Our team started to run back on defense, but I was so amped I stayed behind to guard the player inbounding the ball. I hopped in front of him, waving my arms in the air.
“Back off, benchwarmer,” he grunted as he tried a ball fake.
I didn’t bite. Marcus doubled back. He stuck to the point guard, who was trying to receive the pass. A short, shrill whistle blew.
“Five-second violation,” the official said, taking the ball. “I do love that rule.” I grinned at the scowling Carter Prep player. “If I was in your lofty position, I would have
called a time-out. But hey, what do I know?”
The ref handed me the rock and blew the whistle again. The clock started. I inbounded to Marcus before I bolted to the top of the key to set a pick for Todd. I crisscrossed
my arms flat across my chest and blocked the Carter Prep goon with my whole body, allowing Todd to cut to the hole. The Carter Prep goon guarding him crashed into me. I stumbled backward, but it was enough time for Marcus to lob a pass to Todd for an easy layup.
The crowd cheered louder, but not loud enough that I couldn’t hear my mom yell.
“It’s not ice hockey, Carter! Watch the checking!” Mom shouted.
“Would you listen to that crowd, Reggie? They have really
come alive in this last quarter!”
Sometimes, when I need a minute, I like to pretend that Reggie Miller and Kevin Harlan, my favorite NBA com- mentators, give color commentary for my life.
“Well, the Granger Gunners are finally giving the crowd some-
thing to cheer about, Kevin. When you start playing with a little fire in your belly, the atmosphere completely changes.”
“There is a steal from Marcus Silva, who rockets the ball over to newcomer Bijan Majidi for a three-pointer . . . BANG! He makes it! Where did this kid come from?”
“This is why I love basketball, Kevin. Anything can happen!”
I panted as I looked up at how much time we had on the clock. We were down by two with fifteen seconds left. Todd had finally been able to post up effectively and get some layups in. Will had driven to the hoop when Marcus or I were double-teamed. There was sweat running down Coach Johnson’s cheeks during our time-out huddle; his
sports coat was off and his armpits were soaked. He’d been sweating a lot this season. His team wasn’t up to the usual Granger standards of excellence.
Coach drew up a play on his clipboard. “Okay, we’ve got no time-outs left. Worse comes to worst, they get the last possession, you foul,” he said. “Get the ball to Marcus for the play to work. Got it?”
The buzzer sounded. I hustled to the baseline. The ref handed me the ball and then blew his whistle.
The other team didn’t let Marcus breathe. A player stuck to either side of him, anticipating his every move. Marcus tried to break free, but I didn’t have time to wait. I hurled the ball over my head to Will. Will drove to the hoop. As the big goon in the key moved up to guard him, Will bounce-passed to Todd, who was free under the basket.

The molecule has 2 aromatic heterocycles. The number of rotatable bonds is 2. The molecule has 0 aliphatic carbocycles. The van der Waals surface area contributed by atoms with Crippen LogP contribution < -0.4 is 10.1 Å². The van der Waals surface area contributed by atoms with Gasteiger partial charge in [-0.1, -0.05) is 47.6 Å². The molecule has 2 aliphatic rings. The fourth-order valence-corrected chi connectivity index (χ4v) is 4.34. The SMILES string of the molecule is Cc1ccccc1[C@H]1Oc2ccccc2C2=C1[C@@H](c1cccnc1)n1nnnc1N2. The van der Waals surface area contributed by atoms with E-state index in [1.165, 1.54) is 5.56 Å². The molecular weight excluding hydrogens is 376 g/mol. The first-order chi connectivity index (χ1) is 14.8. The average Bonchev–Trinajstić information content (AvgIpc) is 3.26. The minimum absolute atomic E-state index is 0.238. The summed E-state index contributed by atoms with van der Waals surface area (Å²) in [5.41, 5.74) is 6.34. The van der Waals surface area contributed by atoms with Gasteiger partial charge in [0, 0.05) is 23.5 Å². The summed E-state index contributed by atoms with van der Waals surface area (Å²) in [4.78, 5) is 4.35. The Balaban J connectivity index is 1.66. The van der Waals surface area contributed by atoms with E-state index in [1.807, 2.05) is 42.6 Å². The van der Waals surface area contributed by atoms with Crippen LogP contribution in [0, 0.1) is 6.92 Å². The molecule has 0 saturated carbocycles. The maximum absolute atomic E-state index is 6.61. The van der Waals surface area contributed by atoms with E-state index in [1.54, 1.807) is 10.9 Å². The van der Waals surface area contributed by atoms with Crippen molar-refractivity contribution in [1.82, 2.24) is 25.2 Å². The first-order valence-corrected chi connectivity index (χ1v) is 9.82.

For a split second, Todd looked terrified. The clock was winding down. Ten seconds left.
“Shoot it!” Marcus yelled. Todd tossed it up. The ball bounced twice on the rim before falling in.
“The Granger Gunners have stunned everyone today with a comeback for the books!”
“Well, not really. I mean, it was only a sixteen-point deficit. Also, since when are prep school games in our contracts? I need to talk to my agent about this.”
“Don’t give them any space! Full-court press!” Marcus shouted.
The ball was inbounded to my guy. Don’t reach, I thought. The last thing I wanted was to foul with five sec- onds left on the clock. Even if he made the free throws, we’d barely have time to get a final shot up. I took a deep breath and kept my hands in the air. He dribbled to the left, then to the right.
“Swing it!” his coach shouted from the sideline.
The clock was down to three. As he searched for an open man, he took his eyes off me. Here was my chance.
I swatted the ball from his hands and made a fast break for the basket. The crowd erupted! I dribbled to the hoop and shot.
Based on the cheering that echoed through the gym and the way the team lifted me up in joy, I figured I’d made the basket.
Here To Stay
By: Sara Farizan
Publisher: Algonquin Young Readers
Release Date: September 18th, 2018
Two winners will receive a copy of Here To Stay (Sara Farizan) ~ (US Only)
The cover will attract the young adult readers of sports books and the novel's action won't disappoint. However, sports is not the focus. I had a student who could definitely relate to Bijan and his experience. This story is for today's children.
I really like the cover. I feel like it conveys that this is more than just a book about basketball. And based on the description of the book, I can't wait to read it!